Immunogenicity and safety of a recombinant adenovirus type-5-vectored COVID-19 vaccine in healthy adults aged 18 years or older: a randomised, double-blind, placebo-controlled, phase 2 trial

RCT in 508 healthy adults in Wuhan found single-dose immunisation with the vaccine induced rapid onset of immune responses within 14 days and significant humoral and cellular immune responses within 28 days in the majority of the recipients, with a good safety profile.

SPS commentary:

This study was conducted by investigators from Wuhan with support from CanSino Biologics. It is one of two early phase COVID-19 vaccine trials reported in the Lancet. The other study was conducted at the Jenner Institute at Oxford University, with support from AstraZeneca.


The UK study evaluated a chimpanzee adenovirus-vectored vaccine in 1077 healthy adults and showed acceptable safety profile, and boosting increased antibody responses compared with meningococcal conjugate vaccine (MenACWY) as control. Humoral responses to SARS-CoV-2 spike protein peaked by day 28 post prime and cellular responses were induced in all participants by day 14. Neutralising antibodies were induced in all participants after a second vaccine dose. After two doses, potent cellular and humoral immunogenicity was present in all participants studied.


Both groups used an adenoviral vector, and both report the vaccine achieving humoral responses to the SARS-CoV-2 spike glycoprotein receptor binding domain by day 28 as well as T-cell responses. Both report local and systemic mild adverse events such as fever, fatigue, and injection site pain. In neither trial was a severe adverse event reported.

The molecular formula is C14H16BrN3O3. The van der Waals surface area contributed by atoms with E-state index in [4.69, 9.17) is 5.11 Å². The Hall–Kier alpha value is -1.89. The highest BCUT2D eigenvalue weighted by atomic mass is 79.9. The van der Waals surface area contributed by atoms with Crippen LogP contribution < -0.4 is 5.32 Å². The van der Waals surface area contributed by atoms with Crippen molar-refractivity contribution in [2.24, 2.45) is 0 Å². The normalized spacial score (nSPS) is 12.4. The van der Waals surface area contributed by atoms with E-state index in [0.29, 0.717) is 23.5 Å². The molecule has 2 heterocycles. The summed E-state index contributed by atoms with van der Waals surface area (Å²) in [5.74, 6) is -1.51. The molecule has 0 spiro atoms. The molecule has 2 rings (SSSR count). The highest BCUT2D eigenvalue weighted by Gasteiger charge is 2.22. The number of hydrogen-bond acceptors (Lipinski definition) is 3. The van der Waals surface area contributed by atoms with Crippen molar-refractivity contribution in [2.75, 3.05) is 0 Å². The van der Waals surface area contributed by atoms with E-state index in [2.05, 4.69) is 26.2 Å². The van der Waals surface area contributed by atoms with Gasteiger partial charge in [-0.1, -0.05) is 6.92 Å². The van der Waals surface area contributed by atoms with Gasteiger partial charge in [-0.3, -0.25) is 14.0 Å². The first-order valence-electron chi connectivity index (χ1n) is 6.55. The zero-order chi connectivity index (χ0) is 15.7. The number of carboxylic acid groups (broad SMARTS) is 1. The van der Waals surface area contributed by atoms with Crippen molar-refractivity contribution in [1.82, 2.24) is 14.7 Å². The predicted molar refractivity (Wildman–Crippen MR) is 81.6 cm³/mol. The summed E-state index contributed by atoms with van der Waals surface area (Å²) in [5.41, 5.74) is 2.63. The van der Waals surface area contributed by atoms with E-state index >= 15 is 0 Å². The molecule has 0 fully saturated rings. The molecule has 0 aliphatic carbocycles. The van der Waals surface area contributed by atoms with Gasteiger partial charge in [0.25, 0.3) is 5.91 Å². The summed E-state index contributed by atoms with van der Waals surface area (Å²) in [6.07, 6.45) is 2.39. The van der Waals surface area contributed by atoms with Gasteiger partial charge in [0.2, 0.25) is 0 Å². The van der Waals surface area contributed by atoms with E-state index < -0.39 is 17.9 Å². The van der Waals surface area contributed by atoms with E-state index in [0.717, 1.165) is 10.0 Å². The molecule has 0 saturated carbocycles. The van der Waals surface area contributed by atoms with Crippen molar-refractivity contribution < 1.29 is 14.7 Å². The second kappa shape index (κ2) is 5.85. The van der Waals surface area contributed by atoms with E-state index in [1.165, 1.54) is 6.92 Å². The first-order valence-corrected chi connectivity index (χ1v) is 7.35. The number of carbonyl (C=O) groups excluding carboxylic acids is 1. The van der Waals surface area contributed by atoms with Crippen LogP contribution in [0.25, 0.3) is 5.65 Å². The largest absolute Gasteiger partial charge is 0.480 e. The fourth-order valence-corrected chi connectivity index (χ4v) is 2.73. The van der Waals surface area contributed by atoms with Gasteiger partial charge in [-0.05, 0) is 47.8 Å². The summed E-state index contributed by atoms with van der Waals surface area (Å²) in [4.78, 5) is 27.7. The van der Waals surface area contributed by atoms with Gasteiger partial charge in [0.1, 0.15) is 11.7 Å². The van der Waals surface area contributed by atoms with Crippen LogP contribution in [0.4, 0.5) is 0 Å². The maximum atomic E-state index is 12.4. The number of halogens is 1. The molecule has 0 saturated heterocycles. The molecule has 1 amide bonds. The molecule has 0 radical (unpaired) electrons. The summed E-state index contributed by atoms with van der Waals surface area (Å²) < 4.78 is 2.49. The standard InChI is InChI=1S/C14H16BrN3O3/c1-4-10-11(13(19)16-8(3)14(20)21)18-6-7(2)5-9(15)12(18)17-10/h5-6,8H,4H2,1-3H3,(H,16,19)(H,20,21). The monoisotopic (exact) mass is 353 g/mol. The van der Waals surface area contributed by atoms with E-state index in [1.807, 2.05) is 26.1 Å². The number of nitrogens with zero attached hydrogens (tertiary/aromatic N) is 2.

A commentary notes that data from these hugely anticipated trials augur well for phase 3 trials, where the vaccines must be tested on much larger populations of participants to assess their efficacy and safety. It adds that overall, the results of both trials are broadly similar and promising, notwithstanding differences in the vector, in the geographical locations of the populations studied, and the neutralisation assays used. Furthermore, without drawing causal inference, the exploration of associations of age and sex with adverse events and immunogenicity reported in Chinese study, and of longevity of response by in British study, are welcomed, given the differential burden of severe outcomes in older adults, and the emerging science around differential sex-specific vaccine effects. It stresses that these COVID-19 vaccine trials are small so inferential caution is warranted, but the explorations are laudable. It concludes that the success of COVID-19 vaccines hinges on community trust in vaccine sciences, which requires comprehensive and transparent evaluation of risk and honest communication of potential harms. Along with the trajectory of vaccine study, it calls for urgent pharmacovigilance, including surveillance for asymptomatic infection among vaccinated and unvaccinated persons if both absolute and relative risk of adverse vaccine outcomes, such as enhanced disease, are to be determined.


The Lancet

Resource links:


UK study